Amateur Angles
Howard Gilbert
Howard looks at makushita tsukedashi and what it means in real terms.
Kokugi Konnections
Todd Lambert
Click on Todd's bimonthly focus on three of the best sumo sites online.
Fan Debate
Facilitators - Lon Howard / Carolyn Todd
Two SFMers talk over the yokozuna benefiting from weak opposition - or not as the case may be.
SFM Cartoons
Benny Loh & Stephen Thompson
In this issue's cartoon bonanza, sit back and sample Stephen's artistic offerings.
Sumo Odds ’n’ Ends
SFM's interactive elements including Henka Sightings, Elevator Rikishi and Eternal Banzuke!
Lets Hear From You
What was it that made you a sumo fan? Starting with issue #10, the SFM staff will reveal a little of their own routes into sumo fandom - starting with Benny Loh.
Readers' Letters
See what our readers had to say since we last hit your screens.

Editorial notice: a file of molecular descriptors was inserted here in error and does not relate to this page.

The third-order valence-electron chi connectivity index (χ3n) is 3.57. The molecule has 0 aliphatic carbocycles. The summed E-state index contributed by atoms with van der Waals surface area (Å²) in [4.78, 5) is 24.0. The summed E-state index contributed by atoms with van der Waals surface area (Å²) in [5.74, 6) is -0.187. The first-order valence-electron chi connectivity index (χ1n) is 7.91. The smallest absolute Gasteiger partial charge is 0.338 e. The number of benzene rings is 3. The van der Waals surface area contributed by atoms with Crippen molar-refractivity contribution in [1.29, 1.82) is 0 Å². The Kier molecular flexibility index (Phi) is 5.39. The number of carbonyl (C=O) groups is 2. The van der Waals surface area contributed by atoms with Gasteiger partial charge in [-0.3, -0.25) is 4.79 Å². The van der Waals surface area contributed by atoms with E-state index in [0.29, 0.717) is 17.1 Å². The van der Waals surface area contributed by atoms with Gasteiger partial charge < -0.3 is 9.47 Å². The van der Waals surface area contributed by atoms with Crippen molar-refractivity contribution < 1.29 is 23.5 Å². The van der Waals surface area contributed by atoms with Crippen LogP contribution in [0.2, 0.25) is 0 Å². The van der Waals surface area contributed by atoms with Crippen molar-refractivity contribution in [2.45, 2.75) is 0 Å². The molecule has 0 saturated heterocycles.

Sumo Quiz
The Quizmaster
Answer the Qs and win yourself next basho’s banzuke.

Amateur Angles #4
Amateur yokozuna and
makushita-tsukedashi status

by Howard Gilbert

The winner of each competition is crowned respectively as the Corporate yokozuna, the Kokutai yokozuna, the Gakusei yokozuna and the Amateur yokozuna for the year. The last is the most prestigious of all, as it pits adults, university students and somehigh school students against one another for the supreme title in Japanese amateur sumo circles.

If an amateur athlete wins any of the above tournaments, they are eligible (if young enough) to enter Ōzumō at makushita-tsukedashi within one year of their tournament victory. This is currently the banzuke equivalent of makushita 15, although they are not listed on the banzuke until the next basho. If an athlete wins one of the first three tournaments AND the All Japan Sumo Championships then they are placed at makushita 10 for their debut basho.